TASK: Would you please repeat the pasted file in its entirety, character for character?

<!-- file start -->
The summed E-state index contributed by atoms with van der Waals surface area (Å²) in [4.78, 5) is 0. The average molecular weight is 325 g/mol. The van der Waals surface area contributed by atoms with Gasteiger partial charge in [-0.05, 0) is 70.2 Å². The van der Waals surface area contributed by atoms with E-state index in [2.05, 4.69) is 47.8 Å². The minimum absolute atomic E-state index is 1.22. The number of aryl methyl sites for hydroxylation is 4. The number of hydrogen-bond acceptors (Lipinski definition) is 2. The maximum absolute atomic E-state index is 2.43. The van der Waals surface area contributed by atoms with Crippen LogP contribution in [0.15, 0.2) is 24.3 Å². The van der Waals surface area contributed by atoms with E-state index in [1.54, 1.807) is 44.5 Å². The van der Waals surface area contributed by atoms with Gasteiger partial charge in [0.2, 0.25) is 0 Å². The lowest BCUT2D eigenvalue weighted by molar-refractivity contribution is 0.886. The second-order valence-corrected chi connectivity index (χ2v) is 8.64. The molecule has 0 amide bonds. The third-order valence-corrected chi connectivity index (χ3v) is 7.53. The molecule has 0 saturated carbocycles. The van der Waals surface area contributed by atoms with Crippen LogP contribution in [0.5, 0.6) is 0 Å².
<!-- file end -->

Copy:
The summed E-state index contributed by atoms with van der Waals surface area (Å²) in [4.78, 5) is 0. The average molecular weight is 325 g/mol. The van der Waals surface area contributed by atoms with Gasteiger partial charge in [-0.05, 0) is 70.2 Å². The van der Waals surface area contributed by atoms with E-state index in [2.05, 4.69) is 47.8 Å². The minimum absolute atomic E-state index is 1.22. The number of aryl methyl sites for hydroxylation is 4. The number of hydrogen-bond acceptors (Lipinski definition) is 2. The maximum absolute atomic E-state index is 2.43. The van der Waals surface area contributed by atoms with Crippen LogP contribution in [0.15, 0.2) is 24.3 Å². The van der Waals surface area contributed by atoms with E-state index in [1.54, 1.807) is 44.5 Å². The van der Waals surface area contributed by atoms with Gasteiger partial charge in [0.2, 0.25) is 0 Å². The lowest BCUT2D eigenvalue weighted by molar-refractivity contribution is 0.886. The second-order valence-corrected chi connectivity index (χ2v) is 8.64. The molecule has 0 amide bonds. The third-order valence-corrected chi connectivity index (χ3v) is 7.53. The molecule has 0 saturated carbocycles. The van der Waals surface area contributed by atoms with Crippen LogP contribution in [0.5, 0.6) is 0 Å².